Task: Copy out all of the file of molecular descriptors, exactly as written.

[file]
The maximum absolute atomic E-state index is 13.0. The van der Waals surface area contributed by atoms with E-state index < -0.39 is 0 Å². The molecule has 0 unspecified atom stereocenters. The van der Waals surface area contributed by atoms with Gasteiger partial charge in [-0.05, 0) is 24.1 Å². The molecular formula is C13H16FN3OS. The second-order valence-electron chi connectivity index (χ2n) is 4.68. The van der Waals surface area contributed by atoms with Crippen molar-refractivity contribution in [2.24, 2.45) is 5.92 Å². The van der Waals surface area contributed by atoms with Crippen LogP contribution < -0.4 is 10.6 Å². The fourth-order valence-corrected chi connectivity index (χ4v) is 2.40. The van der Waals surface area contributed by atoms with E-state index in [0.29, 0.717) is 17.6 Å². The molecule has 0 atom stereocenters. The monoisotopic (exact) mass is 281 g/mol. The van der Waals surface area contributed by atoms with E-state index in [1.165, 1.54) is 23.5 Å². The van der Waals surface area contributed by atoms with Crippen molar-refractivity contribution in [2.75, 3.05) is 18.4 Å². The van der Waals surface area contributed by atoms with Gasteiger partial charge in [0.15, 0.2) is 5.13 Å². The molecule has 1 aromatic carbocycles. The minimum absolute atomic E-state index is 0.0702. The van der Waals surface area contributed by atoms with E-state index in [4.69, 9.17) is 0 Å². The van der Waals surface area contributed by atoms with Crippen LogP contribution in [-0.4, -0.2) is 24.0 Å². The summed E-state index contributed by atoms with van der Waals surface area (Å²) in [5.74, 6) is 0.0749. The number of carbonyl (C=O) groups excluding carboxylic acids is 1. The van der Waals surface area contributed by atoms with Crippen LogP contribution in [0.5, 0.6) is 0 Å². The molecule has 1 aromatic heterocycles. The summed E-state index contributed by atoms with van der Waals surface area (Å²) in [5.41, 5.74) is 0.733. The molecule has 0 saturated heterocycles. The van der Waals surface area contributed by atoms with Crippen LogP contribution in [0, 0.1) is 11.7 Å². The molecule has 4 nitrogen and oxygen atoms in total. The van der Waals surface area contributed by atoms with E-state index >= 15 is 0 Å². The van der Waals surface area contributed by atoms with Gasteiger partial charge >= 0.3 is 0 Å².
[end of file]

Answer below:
The maximum absolute atomic E-state index is 13.0. The van der Waals surface area contributed by atoms with E-state index < -0.39 is 0 Å². The molecule has 0 unspecified atom stereocenters. The van der Waals surface area contributed by atoms with Gasteiger partial charge in [-0.05, 0) is 24.1 Å². The molecular formula is C13H16FN3OS. The second-order valence-electron chi connectivity index (χ2n) is 4.68. The van der Waals surface area contributed by atoms with Crippen molar-refractivity contribution in [2.24, 2.45) is 5.92 Å². The van der Waals surface area contributed by atoms with Crippen LogP contribution < -0.4 is 10.6 Å². The fourth-order valence-corrected chi connectivity index (χ4v) is 2.40. The van der Waals surface area contributed by atoms with E-state index in [0.29, 0.717) is 17.6 Å². The molecule has 0 atom stereocenters. The monoisotopic (exact) mass is 281 g/mol. The van der Waals surface area contributed by atoms with E-state index in [1.165, 1.54) is 23.5 Å². The van der Waals surface area contributed by atoms with Crippen molar-refractivity contribution in [2.75, 3.05) is 18.4 Å². The van der Waals surface area contributed by atoms with Gasteiger partial charge in [0.15, 0.2) is 5.13 Å². The molecule has 1 aromatic carbocycles. The minimum absolute atomic E-state index is 0.0702. The van der Waals surface area contributed by atoms with E-state index in [4.69, 9.17) is 0 Å². The van der Waals surface area contributed by atoms with Crippen LogP contribution in [-0.4, -0.2) is 24.0 Å². The summed E-state index contributed by atoms with van der Waals surface area (Å²) in [5.74, 6) is 0.0749. The number of carbonyl (C=O) groups excluding carboxylic acids is 1. The van der Waals surface area contributed by atoms with Crippen LogP contribution in [0.5, 0.6) is 0 Å². The molecule has 1 aromatic heterocycles. The summed E-state index contributed by atoms with van der Waals surface area (Å²) in [5.41, 5.74) is 0.733. The molecule has 0 saturated heterocycles. The van der Waals surface area contributed by atoms with Crippen LogP contribution in [0, 0.1) is 11.7 Å². The molecule has 4 nitrogen and oxygen atoms in total. The van der Waals surface area contributed by atoms with E-state index >= 15 is 0 Å². The van der Waals surface area contributed by atoms with Gasteiger partial charge >= 0.3 is 0 Å².